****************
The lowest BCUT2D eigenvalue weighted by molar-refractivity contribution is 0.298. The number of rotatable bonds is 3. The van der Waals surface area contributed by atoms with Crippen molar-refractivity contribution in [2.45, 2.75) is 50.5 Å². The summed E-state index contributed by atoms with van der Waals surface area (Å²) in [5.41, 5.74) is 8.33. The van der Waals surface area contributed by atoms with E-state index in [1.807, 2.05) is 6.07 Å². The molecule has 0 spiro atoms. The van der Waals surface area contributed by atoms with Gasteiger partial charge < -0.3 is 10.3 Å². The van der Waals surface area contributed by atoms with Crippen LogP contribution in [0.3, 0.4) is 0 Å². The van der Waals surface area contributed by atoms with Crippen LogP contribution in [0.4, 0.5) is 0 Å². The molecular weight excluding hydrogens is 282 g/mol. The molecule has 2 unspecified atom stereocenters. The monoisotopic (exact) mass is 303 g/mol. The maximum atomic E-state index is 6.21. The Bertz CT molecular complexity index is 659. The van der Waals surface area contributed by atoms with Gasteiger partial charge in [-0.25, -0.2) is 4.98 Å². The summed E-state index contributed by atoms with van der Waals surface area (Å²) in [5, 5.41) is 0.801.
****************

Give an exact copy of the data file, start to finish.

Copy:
The lowest BCUT2D eigenvalue weighted by molar-refractivity contribution is 0.298. The number of rotatable bonds is 3. The van der Waals surface area contributed by atoms with Crippen molar-refractivity contribution in [2.45, 2.75) is 50.5 Å². The summed E-state index contributed by atoms with van der Waals surface area (Å²) in [5.41, 5.74) is 8.33. The van der Waals surface area contributed by atoms with E-state index in [1.807, 2.05) is 6.07 Å². The molecule has 0 spiro atoms. The van der Waals surface area contributed by atoms with Gasteiger partial charge < -0.3 is 10.3 Å². The van der Waals surface area contributed by atoms with Crippen LogP contribution in [0.3, 0.4) is 0 Å². The van der Waals surface area contributed by atoms with Crippen LogP contribution in [0.4, 0.5) is 0 Å². The molecular weight excluding hydrogens is 282 g/mol. The molecule has 2 unspecified atom stereocenters. The monoisotopic (exact) mass is 303 g/mol. The maximum atomic E-state index is 6.21. The Bertz CT molecular complexity index is 659. The van der Waals surface area contributed by atoms with Gasteiger partial charge in [-0.25, -0.2) is 4.98 Å². The summed E-state index contributed by atoms with van der Waals surface area (Å²) in [5, 5.41) is 0.801.